Charter School Evaluations
11:51 am
Mon February 18, 2013

Florida Senate President Says Teachers Shouldn't Expect An Even Playing Field

Originally published on Fri February 15, 2013 12:43 pm

Supporters say the charter school bill that has a good chance of passing Florida’s Republican controlled Legislature this year will better regulate charters and expand choices for parents.

One thing the bill won’t do is require the same evaluations for charter school teachers as traditional public school teachers.

Charters schools which do not participate in the federal Race to the Top program do not have to evaluate teachers. However, many charter schools are evaluating teachers (search “charter” in our database to find a few).

Senate President Don Gaetz says that’s okay.

“I’ve been in business for thirty years. I’ve never asked for an even playing field,” Gaetz said. “You can’t make everything equal.”

Gaetz is a former public school superintendent and school board chairman in Okaloosa County in the Panhandle.

Just as parents have a choice about where to send their kids to school, he said teachers should also have a choice about where to work.

“If you think you’d rather work in a charter school so that you’re not necessarily under the thumb of the district or of a union, I think you ought to have a chance to apply to a charter school and get selected,” Gaetz said.

He says teachers who feel more comfortable in a traditional school environment should be able to work there, too.

“But you’re not going to get paid the same, you’re not going to get treated the same, you’re not going to get evaluated the same,” Gaetz said.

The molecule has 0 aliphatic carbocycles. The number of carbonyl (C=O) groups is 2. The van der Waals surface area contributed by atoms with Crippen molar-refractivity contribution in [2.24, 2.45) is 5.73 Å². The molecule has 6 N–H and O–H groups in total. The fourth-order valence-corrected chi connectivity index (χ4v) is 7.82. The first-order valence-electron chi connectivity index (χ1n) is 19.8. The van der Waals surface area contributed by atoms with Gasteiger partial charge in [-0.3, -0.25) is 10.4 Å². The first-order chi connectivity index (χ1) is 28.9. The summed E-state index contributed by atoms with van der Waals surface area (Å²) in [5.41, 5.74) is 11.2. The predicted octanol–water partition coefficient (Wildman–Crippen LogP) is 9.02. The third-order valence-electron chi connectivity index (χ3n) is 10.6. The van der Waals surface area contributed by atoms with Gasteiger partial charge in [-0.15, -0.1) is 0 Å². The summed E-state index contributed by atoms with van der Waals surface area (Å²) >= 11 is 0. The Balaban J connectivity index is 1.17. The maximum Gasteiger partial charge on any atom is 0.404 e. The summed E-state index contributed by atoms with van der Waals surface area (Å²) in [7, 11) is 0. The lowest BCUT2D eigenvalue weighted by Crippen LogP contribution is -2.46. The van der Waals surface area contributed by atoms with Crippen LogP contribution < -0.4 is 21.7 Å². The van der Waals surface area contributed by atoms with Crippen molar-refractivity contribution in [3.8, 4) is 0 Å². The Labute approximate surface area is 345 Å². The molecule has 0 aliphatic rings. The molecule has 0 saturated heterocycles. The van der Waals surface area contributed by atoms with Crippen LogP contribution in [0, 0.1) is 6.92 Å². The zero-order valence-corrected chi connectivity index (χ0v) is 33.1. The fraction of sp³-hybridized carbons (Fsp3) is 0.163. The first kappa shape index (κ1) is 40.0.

That’s not okay for Jorge Lugo, a Vero Beach high school teacher and athletics coach who “hates to lose.”

Lugo told a House committee last week that he is all for competition between teachers because it creates a better classroom.

“However, when I’m compared side by side as a public school teacher next to a charter school teacher, and they look at my score versus their score, they’re not the same thing,” Lugo said. “If they’re not held to the same accountability levels as I am, line for line, then it’s not the same score.

“Charter school teachers won’t be held to the same standards or evaluated the same way as the teachers in the public schools,” Lugo said. “Certainly there’s competition, but it’s not fair competition.”

Charter school are publicly funded, but privately run schools.

Charter schools must hire certified teachers and students must take the same tests required of district school students. But charter schools are exempt from some regulations in order to allow them more flexibility.

For instance, charter school teachers are not unionized. Charter schools can extend school hours or the calendar. And charter school buildings don’t have to abide by the same building codes as district school buildings.

Charter schools are also accused of skimming the best and brightest students (others argue the best and brightest students are more likely to seek out a charter school). Charter schools must use a lottery to determine which students win a spot in the school.

Gaetz says being afraid of school choice is “1950’s thinking.”

“We need to give parents more choices; we need to give students more options,” Gaetz said, “but we need to hold the operators of (all) schools…to the same high standards academically and financially.”

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